Screens Overstimulate Children and Alter Their Mood

Many parents entertain their children with screens, even though they overstimulate them. Nowadays, many children are hyperactive, irritable, and apathetic due to the constant use of new technologies.
Screens Overstimulate Children and Alter Their Mood

Last update: 27 June, 2021

Most people know that screens overstimulate children and make them moody, nervous, and even more argumentative. However, what many parents often overlook is how the intense use of these technologies is making their little ones more apathetic. Children’s moods are changing.

This is particularly evident in elementary and middle school classrooms. Irritability is almost the order of the day in some of these children, most of which have trouble relating to others. It also manifests in their ability to perform academic tasks and their limitations in retaining information, reasoning creatively, and solving simple problems.

Some say that modern parents are raising the most apathetic generation in history. However, there are exceptions, as many teenagers are even more concerned about the environment and other social causes than adults are.

However, from a psychological and clinical standpoint, we’re all witnessing how children between nine and 15 years of age are suffering from anxiety, sleep disturbances, and depressive or bipolar disorders. Some point out that the effect of the intensive and inadequate use of new technologies is behind these conditions.

“I force people to have coffee with me, just because I don’t trust that a friendship can be maintained without any other senses besides a computer or cell phone screen.”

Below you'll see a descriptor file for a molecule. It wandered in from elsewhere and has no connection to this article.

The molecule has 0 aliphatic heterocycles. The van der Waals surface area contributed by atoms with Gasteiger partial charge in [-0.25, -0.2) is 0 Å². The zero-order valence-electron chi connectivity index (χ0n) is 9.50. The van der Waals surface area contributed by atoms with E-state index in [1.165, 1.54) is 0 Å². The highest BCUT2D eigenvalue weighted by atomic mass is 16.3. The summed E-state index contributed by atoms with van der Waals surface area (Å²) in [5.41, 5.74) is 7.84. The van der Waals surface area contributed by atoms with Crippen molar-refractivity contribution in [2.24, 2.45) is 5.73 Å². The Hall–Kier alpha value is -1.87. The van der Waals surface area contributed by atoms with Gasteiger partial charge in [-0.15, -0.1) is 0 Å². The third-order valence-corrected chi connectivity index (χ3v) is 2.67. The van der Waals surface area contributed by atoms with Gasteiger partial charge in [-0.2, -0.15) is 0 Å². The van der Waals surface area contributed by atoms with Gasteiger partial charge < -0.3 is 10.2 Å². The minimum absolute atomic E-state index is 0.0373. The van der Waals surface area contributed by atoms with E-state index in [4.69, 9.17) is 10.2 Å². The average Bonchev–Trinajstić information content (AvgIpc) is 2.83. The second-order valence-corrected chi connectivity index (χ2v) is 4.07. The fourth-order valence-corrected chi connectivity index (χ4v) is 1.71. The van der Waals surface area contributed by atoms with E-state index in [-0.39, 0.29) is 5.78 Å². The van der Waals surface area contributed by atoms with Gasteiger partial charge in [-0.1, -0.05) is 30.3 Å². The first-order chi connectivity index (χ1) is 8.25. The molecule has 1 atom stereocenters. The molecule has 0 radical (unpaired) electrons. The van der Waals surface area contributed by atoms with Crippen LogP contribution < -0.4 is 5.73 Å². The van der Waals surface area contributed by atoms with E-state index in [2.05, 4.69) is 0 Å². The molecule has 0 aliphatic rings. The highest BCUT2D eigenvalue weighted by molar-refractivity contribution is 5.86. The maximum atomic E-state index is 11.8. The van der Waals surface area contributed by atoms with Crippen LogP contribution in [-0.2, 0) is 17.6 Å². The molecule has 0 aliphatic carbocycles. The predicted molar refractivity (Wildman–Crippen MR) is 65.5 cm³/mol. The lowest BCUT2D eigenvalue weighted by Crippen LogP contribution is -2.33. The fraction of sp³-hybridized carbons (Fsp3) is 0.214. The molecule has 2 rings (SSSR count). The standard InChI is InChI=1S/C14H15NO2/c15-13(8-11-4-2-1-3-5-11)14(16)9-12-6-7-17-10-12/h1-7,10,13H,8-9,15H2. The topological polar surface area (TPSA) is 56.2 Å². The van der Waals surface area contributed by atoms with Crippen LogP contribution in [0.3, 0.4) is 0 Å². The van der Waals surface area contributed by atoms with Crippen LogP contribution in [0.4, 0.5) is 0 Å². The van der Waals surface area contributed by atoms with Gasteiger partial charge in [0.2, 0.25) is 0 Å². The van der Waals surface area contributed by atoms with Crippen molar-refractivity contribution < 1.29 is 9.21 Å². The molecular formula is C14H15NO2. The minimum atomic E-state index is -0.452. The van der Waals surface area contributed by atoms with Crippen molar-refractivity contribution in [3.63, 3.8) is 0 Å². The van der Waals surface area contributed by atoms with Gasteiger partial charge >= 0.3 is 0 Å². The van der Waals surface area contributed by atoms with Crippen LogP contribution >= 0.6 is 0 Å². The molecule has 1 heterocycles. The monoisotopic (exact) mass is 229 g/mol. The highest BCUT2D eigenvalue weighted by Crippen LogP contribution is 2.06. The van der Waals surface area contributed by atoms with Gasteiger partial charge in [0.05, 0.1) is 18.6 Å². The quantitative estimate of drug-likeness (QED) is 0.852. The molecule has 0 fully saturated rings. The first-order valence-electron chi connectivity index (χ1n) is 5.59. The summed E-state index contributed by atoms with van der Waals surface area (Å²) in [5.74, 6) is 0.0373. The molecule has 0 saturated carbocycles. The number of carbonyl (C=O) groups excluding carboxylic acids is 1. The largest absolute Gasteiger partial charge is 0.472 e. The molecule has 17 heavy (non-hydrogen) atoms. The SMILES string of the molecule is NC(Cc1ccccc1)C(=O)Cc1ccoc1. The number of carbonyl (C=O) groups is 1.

-John Cusack-

A baby using a tablet.

Screens overstimulate children and make them cranky

The data is striking, to say the least. According to Common Sense Media, nearly half of children under eight have their own tablet and spend an average of 2.5 hours a day using it. However, the American Academy of Pediatrics states that children between the ages of two and eight shouldn’t have one more than one hour of screen time a day, always with an adult in front of them, and never during a meal.

But children under three years of age use these devices daily as entertainment. This is an age where manual interaction and social interaction are key. Nevertheless, some parents allow their little ones to become lonely digital natives at an age when their brain needs other stimuli.

New technologies aren’t a problem in themselves as long as they’re put to good use, as they’re powerful allies of knowledge. However, the problem lies in how much time children spend using them.

Researcher Domingues-Montanari stated that children spend more than three hours a day on their cell phones or tablets. The consequences of this stem from the fact that screens overstimulate children and make them irritable.

Mood dysregulation and intense use of screens

More children are being diagnosed with attention deficit disorder (with or without hyperactivity), anxiety disorders, major depression, and even childhood bipolar disorder than ever. However, most of these conditions disappear when children undergo a “digital fasting”.

In other words, mood dysregulation disappears when the use of electronic screens is either reduced or entirely eliminated. This brain hyperactivity associated with the intense use of screens has, therefore, serious effects on behavior and mood.